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Dramatic increase in life-saving tobacco control policies in last decade: WHO report

4.7 billion people – 63% of world’s population – are covered by policies such as strong graphic warnings, smoke-free public places or other measures, says the WHO report

health Updated: Jul 20, 2017 10:42 IST
Tobacco use is the leading single preventable cause of death worldwide, killing over 7 million people each year.(Shutterstock)

A majority of countries have successfully implemented tobacco control policies, ranging from graphic pack warnings and advertising bans to no smoking areas, says the latest World Health Organization (WHO) report on the global tobacco epidemic.

About 4.7 billion people – 63% of the world’s population - are covered by at least one comprehensive tobacco control measure, which has quadrupled since 2007 when only 1 billion people and 15% of the world’s population, were covered, says the report that was published on Wednesday.

Strategies to implement such policies have saved millions of people from an early death, as tobacco use is the leading single preventable cause of death worldwide, killing over 7 million people each year.

Its economic costs are also enormous, totalling more than US$1.4 trillion in healthcare costs and lost productivity.

However, the tobacco industry continues to hamper government efforts to fully implement life- and cost-saving interventions, according to the report.

“Governments around the world must waste no time in incorporating all the provisions of the WHO Framework Convention on Tobacco Control (FCTC) into their national tobacco control programmes and policies,” says Dr Tedros Adhanom Ghebreyesus, WHO Director-General.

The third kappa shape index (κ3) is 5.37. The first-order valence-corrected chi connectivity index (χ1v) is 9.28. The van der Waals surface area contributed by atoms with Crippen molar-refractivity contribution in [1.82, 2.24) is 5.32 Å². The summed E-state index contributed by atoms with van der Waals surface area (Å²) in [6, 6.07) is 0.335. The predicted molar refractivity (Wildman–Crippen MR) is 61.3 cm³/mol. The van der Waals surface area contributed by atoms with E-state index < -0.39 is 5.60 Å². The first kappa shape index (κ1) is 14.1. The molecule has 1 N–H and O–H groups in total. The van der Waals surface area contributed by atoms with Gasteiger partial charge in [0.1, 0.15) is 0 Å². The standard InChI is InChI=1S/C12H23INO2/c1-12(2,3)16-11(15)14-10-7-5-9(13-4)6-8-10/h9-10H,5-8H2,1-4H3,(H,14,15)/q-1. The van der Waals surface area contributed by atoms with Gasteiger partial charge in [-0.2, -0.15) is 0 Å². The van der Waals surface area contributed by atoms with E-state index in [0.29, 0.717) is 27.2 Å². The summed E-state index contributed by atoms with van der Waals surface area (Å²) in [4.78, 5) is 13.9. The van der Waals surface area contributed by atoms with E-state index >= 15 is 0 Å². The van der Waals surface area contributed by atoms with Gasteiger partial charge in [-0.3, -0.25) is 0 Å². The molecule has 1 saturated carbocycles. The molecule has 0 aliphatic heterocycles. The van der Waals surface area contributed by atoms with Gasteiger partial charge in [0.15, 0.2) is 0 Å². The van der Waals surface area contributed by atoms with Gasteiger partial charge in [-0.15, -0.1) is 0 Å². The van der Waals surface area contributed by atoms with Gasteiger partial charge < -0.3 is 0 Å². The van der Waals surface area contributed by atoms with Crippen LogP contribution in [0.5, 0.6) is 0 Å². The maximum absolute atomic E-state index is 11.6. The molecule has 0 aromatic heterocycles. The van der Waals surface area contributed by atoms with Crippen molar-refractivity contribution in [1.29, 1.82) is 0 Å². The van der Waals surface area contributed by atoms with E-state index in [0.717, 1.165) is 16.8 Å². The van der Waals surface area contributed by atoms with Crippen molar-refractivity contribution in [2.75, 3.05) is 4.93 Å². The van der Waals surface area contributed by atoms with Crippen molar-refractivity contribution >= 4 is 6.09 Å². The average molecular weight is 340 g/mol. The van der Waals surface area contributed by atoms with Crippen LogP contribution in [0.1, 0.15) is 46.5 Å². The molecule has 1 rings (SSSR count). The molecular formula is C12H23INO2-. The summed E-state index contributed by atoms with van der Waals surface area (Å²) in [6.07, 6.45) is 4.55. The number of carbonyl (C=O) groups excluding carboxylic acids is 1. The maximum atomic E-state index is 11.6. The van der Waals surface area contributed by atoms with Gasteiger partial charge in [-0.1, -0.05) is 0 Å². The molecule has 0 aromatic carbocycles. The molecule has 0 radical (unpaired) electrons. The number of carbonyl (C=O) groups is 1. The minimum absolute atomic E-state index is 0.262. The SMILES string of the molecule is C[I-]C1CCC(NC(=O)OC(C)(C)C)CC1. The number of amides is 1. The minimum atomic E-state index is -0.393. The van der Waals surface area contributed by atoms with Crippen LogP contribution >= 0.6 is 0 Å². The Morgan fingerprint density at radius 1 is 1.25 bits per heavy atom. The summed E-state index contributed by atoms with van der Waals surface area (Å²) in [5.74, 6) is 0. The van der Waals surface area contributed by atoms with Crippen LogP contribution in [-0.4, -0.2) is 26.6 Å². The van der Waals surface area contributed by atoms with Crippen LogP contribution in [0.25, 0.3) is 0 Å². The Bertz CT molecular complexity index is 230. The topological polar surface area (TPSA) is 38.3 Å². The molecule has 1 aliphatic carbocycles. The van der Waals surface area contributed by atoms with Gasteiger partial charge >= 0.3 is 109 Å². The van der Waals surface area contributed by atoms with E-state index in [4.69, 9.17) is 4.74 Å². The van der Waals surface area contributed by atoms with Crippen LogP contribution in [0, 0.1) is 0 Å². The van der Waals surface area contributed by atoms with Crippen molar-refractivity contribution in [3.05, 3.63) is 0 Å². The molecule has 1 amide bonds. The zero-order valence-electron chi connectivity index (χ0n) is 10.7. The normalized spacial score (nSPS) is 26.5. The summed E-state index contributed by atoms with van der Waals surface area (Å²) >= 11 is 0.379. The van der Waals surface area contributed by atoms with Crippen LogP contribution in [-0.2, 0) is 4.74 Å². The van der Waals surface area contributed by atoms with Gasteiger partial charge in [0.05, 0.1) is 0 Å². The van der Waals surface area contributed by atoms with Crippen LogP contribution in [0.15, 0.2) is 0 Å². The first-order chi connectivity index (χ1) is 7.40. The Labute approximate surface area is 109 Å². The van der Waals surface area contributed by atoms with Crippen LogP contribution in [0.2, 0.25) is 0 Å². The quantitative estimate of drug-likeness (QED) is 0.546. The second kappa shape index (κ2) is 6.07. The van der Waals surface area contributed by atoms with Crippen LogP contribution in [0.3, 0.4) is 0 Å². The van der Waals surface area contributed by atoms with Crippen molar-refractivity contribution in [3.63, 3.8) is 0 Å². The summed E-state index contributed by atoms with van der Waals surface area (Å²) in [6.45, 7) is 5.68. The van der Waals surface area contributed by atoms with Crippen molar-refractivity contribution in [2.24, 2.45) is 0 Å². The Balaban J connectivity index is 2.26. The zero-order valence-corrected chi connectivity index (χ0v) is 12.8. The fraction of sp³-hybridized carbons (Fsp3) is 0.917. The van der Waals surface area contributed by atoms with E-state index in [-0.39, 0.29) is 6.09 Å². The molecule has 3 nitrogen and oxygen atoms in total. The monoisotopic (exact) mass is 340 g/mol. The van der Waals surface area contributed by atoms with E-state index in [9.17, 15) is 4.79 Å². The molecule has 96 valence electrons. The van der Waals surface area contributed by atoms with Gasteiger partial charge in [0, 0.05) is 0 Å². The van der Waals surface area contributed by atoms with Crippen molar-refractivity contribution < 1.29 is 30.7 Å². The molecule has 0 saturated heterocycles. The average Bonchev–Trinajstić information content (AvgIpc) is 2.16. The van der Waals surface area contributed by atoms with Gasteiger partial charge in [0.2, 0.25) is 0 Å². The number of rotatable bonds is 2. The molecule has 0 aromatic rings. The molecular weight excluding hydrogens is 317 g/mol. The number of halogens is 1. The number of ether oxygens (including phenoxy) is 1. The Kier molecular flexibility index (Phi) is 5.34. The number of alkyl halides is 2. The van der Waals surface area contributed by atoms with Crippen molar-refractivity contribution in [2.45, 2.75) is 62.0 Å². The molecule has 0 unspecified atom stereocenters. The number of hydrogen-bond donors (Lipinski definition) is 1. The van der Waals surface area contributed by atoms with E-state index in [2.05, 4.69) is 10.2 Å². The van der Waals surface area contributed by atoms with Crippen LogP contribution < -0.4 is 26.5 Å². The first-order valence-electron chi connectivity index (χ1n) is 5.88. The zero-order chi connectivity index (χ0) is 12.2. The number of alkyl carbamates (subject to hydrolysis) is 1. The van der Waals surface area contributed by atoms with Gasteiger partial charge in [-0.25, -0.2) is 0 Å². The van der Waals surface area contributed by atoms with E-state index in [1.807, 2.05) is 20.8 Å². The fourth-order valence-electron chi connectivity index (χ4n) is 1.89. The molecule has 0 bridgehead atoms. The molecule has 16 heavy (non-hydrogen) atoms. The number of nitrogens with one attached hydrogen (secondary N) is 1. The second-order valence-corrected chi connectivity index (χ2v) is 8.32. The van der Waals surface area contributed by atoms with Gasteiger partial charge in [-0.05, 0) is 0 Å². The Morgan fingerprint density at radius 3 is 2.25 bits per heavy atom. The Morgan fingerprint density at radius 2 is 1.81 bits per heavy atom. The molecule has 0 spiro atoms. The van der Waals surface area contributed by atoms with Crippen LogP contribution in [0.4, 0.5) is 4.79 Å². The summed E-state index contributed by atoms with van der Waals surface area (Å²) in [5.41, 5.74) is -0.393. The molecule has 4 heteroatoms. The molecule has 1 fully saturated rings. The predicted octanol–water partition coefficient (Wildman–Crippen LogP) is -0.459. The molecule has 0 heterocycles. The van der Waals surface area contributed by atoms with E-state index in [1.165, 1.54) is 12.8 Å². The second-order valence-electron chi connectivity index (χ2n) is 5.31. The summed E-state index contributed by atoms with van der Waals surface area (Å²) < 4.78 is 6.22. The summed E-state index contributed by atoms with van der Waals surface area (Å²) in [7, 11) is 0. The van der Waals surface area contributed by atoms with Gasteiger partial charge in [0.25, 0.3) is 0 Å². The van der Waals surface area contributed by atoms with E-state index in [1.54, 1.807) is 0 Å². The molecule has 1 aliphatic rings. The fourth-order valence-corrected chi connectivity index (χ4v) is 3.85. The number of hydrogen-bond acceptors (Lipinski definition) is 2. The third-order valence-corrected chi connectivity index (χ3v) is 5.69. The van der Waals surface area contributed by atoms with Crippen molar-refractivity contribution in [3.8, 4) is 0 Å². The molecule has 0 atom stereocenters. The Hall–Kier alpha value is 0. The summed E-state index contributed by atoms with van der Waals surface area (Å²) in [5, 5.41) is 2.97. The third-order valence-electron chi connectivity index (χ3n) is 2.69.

“They must also clamp down on the illicit tobacco trade, which is exacerbating the global tobacco epidemic and its related health and socio-economic consequences.”

Dr Tedros says, “Working together, countries can prevent millions of people from dying each year from preventable tobacco-related illness, and save billions of dollars a year in avoidable health-care expenditures and productivity losses.”

The progress has been made possible because governments have intensified action to implement key measures of the convention.

Nepal, India and the Philippines are among countries that implemented WHO-backed initiatives to monitor tobacco use and then implemented measures to protect people from tobacco use.

India launched a nationwide tobacco cessation programme and toll-free quit line in 2016 after conducting a “global adult tobacco survey” in 2009-10 that revealed high interest among almost one in two tobacco users to quit eventually.

Strategies to support implementation of tobacco demand reduction measures in the WHO FCTC, like the “MPOWER” measures, have saved millions of people from an early death, as well as hundreds of billions of dollars in the past decade.

MPOWER was established in 2008 to promote government action on six tobacco control strategies in line with the WHO FCTC to monitor tobacco use and prevention policies; protect people from tobacco smoke; offer help to quit tobacco use; warn people about the dangers of tobacco; enforce bans on tobacco advertising, promotion and sponsorship; and raise taxes on tobacco.

“One in ten deaths around the world is caused by tobacco, but we can change that through MPOWER tobacco control measures, which have proven highly effective,” says Michael R. Bloomberg, WHO global ambassador for non-communicable diseases.

Even countries with limited resources can monitor tobacco use and implement prevention policies.

By generating data on youth and adults, countries can, in turn, promote health, save healthcare costs and generate revenues for government services, the report finds.

“Countries can better protect their citizens, including children, from the tobacco industry and its products when they use tobacco monitoring systems,” says Dr Douglas Bettcher, director-WHO department for the prevention of non-communicable diseases.

“Tobacco industry interference in government policy making represents a deadly barrier to advancing health and development in many countries,” says Dr Bettcher. “But by monitoring and blocking such activities, we can save lives and sow the seeds for a sustainable future for all.”

First Published: Jul 20, 2017 10:42 IST